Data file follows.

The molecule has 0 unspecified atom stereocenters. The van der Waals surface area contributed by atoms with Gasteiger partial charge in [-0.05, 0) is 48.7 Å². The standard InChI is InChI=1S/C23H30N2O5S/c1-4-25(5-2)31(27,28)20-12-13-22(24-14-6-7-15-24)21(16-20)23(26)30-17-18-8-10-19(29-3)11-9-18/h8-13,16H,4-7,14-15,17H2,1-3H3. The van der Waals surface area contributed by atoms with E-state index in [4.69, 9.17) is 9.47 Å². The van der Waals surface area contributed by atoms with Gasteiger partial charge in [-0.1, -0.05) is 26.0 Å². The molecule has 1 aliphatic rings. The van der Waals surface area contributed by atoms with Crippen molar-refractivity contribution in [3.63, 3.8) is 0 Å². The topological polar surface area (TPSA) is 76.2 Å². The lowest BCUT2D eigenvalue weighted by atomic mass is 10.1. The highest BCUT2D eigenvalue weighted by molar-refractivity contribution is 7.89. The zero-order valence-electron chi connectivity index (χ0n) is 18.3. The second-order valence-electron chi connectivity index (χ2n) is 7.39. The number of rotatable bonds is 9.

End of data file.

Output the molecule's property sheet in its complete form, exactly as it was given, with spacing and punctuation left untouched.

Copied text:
The molecule has 0 unspecified atom stereocenters. The van der Waals surface area contributed by atoms with Gasteiger partial charge in [-0.05, 0) is 48.7 Å². The standard InChI is InChI=1S/C23H30N2O5S/c1-4-25(5-2)31(27,28)20-12-13-22(24-14-6-7-15-24)21(16-20)23(26)30-17-18-8-10-19(29-3)11-9-18/h8-13,16H,4-7,14-15,17H2,1-3H3. The van der Waals surface area contributed by atoms with E-state index in [4.69, 9.17) is 9.47 Å². The van der Waals surface area contributed by atoms with Gasteiger partial charge in [-0.1, -0.05) is 26.0 Å². The molecule has 1 aliphatic rings. The van der Waals surface area contributed by atoms with Crippen molar-refractivity contribution in [3.63, 3.8) is 0 Å². The topological polar surface area (TPSA) is 76.2 Å². The lowest BCUT2D eigenvalue weighted by atomic mass is 10.1. The highest BCUT2D eigenvalue weighted by molar-refractivity contribution is 7.89. The zero-order valence-electron chi connectivity index (χ0n) is 18.3. The second-order valence-electron chi connectivity index (χ2n) is 7.39. The number of rotatable bonds is 9.